Buy Side vs Sell Side: What Is The Difference?

By Kate Ashford · April 15, 2021 · 5 minute read

We’re here to help! First and foremost, SoFi Learn strives to be a beneficial resource to you as you navigate your financial journey. Read more We develop content that covers a variety of financial topics. Sometimes, that content may include information about products, features, or services that SoFi does not provide. We aim to break down complicated concepts, loop you in on the latest trends, and keep you up-to-date on the stuff you can use to help get your money right. Read less

Buy Side vs Sell Side: What Is The Difference?

Buy. Sell. They seem like simple concepts. When you buy something, you hand over money and get a product or service in return. When you sell something, you’re the one collecting the cash for that product or service. In the financial market, it’s similar, with a few twists.

While professionals on the buy and sell side spend a good deal of time looking for good deals, there are some meaningful differences between analysts and their motivations on each side. Here’s a look at the buy side vs. the sell side.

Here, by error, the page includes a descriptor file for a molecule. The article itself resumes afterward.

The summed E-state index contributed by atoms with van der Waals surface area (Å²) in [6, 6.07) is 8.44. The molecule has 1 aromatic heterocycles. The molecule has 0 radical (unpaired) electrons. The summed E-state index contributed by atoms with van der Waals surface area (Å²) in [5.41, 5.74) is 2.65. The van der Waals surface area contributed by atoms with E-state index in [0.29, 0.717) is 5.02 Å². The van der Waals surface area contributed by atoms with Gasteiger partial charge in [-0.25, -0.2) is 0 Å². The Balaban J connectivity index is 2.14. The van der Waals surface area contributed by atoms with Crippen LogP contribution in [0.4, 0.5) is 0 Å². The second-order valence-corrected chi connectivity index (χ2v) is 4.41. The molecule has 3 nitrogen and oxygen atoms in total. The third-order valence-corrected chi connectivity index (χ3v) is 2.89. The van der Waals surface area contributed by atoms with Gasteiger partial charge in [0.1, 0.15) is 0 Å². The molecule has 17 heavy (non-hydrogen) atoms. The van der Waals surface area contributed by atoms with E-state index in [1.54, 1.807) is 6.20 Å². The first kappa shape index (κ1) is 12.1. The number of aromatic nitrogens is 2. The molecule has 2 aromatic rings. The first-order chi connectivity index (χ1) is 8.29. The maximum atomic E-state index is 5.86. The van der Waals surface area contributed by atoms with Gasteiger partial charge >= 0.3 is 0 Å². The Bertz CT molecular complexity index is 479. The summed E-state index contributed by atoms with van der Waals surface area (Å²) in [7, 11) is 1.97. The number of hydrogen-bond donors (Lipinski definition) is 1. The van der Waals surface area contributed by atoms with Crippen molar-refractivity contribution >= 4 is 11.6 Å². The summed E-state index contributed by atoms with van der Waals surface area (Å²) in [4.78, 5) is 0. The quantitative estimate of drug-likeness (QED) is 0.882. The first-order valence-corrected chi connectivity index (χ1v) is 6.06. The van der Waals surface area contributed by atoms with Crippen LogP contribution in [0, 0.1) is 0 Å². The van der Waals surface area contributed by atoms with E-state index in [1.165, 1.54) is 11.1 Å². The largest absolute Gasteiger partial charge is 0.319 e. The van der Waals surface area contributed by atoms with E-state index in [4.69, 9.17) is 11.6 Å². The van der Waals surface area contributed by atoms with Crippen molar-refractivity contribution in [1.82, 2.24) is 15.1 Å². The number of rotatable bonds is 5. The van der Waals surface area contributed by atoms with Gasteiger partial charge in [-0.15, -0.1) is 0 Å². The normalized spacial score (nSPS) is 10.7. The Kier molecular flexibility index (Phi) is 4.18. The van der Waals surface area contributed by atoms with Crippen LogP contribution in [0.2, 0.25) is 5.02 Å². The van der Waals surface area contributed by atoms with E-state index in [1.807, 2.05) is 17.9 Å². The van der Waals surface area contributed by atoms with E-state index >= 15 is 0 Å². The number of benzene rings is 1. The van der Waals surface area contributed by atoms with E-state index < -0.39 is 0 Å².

What is the Buy Side?

The buy side is the side of the capital market that buys and invests big quantities of securities (stocks, bonds, etc) as part of money and/or fund management. On the buy side, professionals and investors have money to buy securities, including common shares, preferred shares, bonds, derivatives, and other products that are sold—or issued—by the sell side of the financial markets.

Recommended: Stocks vs. Bonds: Key Differences for Investors

For instance, a fund management or asset management firm might run a fund or set of funds that invests its clients’ money in a variety of securities or other items that match the fund’s objectives. Think of the buy side as the firms that purchase investment securities—they could be mutual funds, pension funds, insurance firms, and hedge funds—for their own funds or accounts or for investors.

The role of the buy side is to:
•   manage client money
•   make decisions about investments (whether to buy, sell or hold securities)
•   try to get the best return on capital
•   do research on investment opportunities
•   recruit investors and capital to manage
•   conduct valuations and financial modeling
•   grow assets under management

Buy Side Goals

The goal of the buy side is to beat the indexes they follow and generate financial returns for clients.

Buy siders put capital (that is, money) to work. They typically have a pool of funds they use to invest in securities. Professionals on the buy side typically work in portfolio management, wealth management, private equity, hedge funds and sometimes venture capital. Buy-side companies make money by “buying low and selling high” when they trade securities. They work to identify and buy underpriced, undervalued, or high-potential securities for clients.